After years of speculation about a scrap with Floyd Mayweather Jr or Manny Pacquiao, Amir Khan ultimately picking Saul Alvarez as the pound-for-pound sensation that he would go toe-to-toe with in his first true megafight caught everyone off guard.
However, while the Mexican might not quite be the global box-office draw of the two men who contested the “Fight of the Century” a year ago, claiming the career-defining victory that he requires will be every bit as difficult for the Brit, hence his odds of 333/100 to his opponent’s 1/4.
The deck could scarcely be stacked more against the Boltonian if he was forced to compete in handcuffs: he is jumping two weight classes to face someone who has fought 48 times by the age of 25 and lost just once, a defeat carrying the caveat that it came against the mighty Mayweather.
Oh, and Alvarez can count on an even more partisan Las Vegas crowd than he usually enjoys the support of having pencilled the showdown in for Cinco de Mayo weekend.
Most boxing pundits and fans think that Khan is crazy to have taken this bout. Indeed, the 29-year-old admitted that his own coach Virgil Hunter initially warned him to “stay away from this guy”, while his adversary also expressed shock: “It was a little bit surprising for me that he accepted the fight.”
With the odds, statistics, weight class and environment all against the man known as King, you would assume that he has to secure some kind of psychological edge before fists are thrown on May 7 to have a hope, but our exhaustive graphical tale of the tape indicates this won’t be forthcoming:
As the graphic shows, Canelo is vastly superior when it comes to holding a gaze during the traditional staredown at the weigh-in, and he is more skilled at dragging out an entrance too, potentially removing two of the tools with which Khan could have attempted to level the playing field.
What are the positives for the outsider then? As the figures above detail, he has a slight reach advantage and has won his latest three skirmishes with boxers from Latin American nations, throwing over 600 punches in the two this decade against Marcos Maidana and Julio Cruz.
Additionally, Khan is on the longest stateside winning streak of his career with four successes in a row against Carlos Molina, Luis Collazo, Devon Alexander and Chris Algieri. He only got as far as three prior to the twin losses at the gloves of Lamont Peterson and Danny Garcia.
The 2004 Olympic silver medallist has also recovered from being punked out at the weigh-in to triumph on countless occasions in the past, prevailing in seven of his last nine fights which followed staredowns in which he looked away first, including five in succession most recently.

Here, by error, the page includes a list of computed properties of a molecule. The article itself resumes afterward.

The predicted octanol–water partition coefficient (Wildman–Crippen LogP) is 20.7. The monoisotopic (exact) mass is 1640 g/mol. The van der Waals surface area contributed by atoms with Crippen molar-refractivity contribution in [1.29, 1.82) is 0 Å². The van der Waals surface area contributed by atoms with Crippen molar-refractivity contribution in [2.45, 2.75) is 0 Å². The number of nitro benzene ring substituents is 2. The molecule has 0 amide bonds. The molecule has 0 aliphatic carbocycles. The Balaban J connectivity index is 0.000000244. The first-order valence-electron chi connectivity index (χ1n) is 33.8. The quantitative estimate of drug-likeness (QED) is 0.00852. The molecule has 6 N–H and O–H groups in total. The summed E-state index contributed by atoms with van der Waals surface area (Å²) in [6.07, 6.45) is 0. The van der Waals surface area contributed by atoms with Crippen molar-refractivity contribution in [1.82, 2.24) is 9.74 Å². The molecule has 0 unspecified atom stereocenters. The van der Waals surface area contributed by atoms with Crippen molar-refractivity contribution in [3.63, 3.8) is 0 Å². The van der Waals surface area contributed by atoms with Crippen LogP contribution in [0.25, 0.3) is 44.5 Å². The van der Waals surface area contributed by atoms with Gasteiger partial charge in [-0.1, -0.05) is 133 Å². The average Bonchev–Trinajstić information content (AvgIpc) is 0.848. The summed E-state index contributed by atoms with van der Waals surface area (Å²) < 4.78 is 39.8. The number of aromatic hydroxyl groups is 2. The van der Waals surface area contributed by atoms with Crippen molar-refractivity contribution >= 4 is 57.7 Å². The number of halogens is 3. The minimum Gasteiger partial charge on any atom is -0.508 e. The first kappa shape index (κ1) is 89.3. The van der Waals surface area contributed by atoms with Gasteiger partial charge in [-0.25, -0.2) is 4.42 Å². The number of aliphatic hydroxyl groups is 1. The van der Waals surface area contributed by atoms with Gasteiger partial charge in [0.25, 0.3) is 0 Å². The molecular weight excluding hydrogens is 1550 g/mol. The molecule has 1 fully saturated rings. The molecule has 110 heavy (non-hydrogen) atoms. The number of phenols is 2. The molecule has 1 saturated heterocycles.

- Amir Khan "lost" his previous staredown but won the fight against Chris Algieri
In terms of actual strategy, the reason he opted to sign up for this opportunity – besides the obvious one that Alvarez was the most high-profile boxer on the planet willing to trade punches with him – was that he found a weakness in the Mexican when studying tape that he is confident of exploiting.
Khan pointed not just to the 2013 defeat against Mayweather but his least convincing win since against the largely unfancied Cuban Erislandy Lara by split decision in July 2014 as evidence that Alvarez has a problem against pace: “I think Canelo has a lot of problems against guys that move well, and who got decent speed.”
It would be easy to dismiss his comments as the sort of optimistic rhetoric that any underdog spews to talk up their chances and sell tickets before a big fight. What renders this more compelling though is that he has made a believer of a former critic in Carl Froch, while even Canelo’s promoter Oscar De La Hoya has suggested that there is legitimacy to the Brit’s theory.
The Golden Boy said: This is a classic clash of styles: Canelo’s power versus Khan’s speed. And Amir remembers that little Manny Pacquiao beat big ol’ me and Sugar Ray Leonard moved up to beat Marvin Hagler. In truth, speed usually does beat power.”
- Highlights of Manny Pacquiao beating big ol' Oscar De La Hoya
Again, you could interpret this as De La Hoya doing his best to hype the competitiveness of the bout to maximise the payday, yet his insistence on writing a rematch clause into the contract implies that he genuinely does judge Khan to be a serious threat to the WBC world middleweight champion.
The 333/100 shot is insistent that the weight climb isn’t the hurdle that many perceive either. How’s this for a rallying cry? “I felt really strong, too big for my weight class, and I’ve been killing myself trying to come down in weight. Maybe it turns out that Amir Khan is meant to be a middleweight.”
Do you agree that this is his destiny? The odds are pretty tasty if so.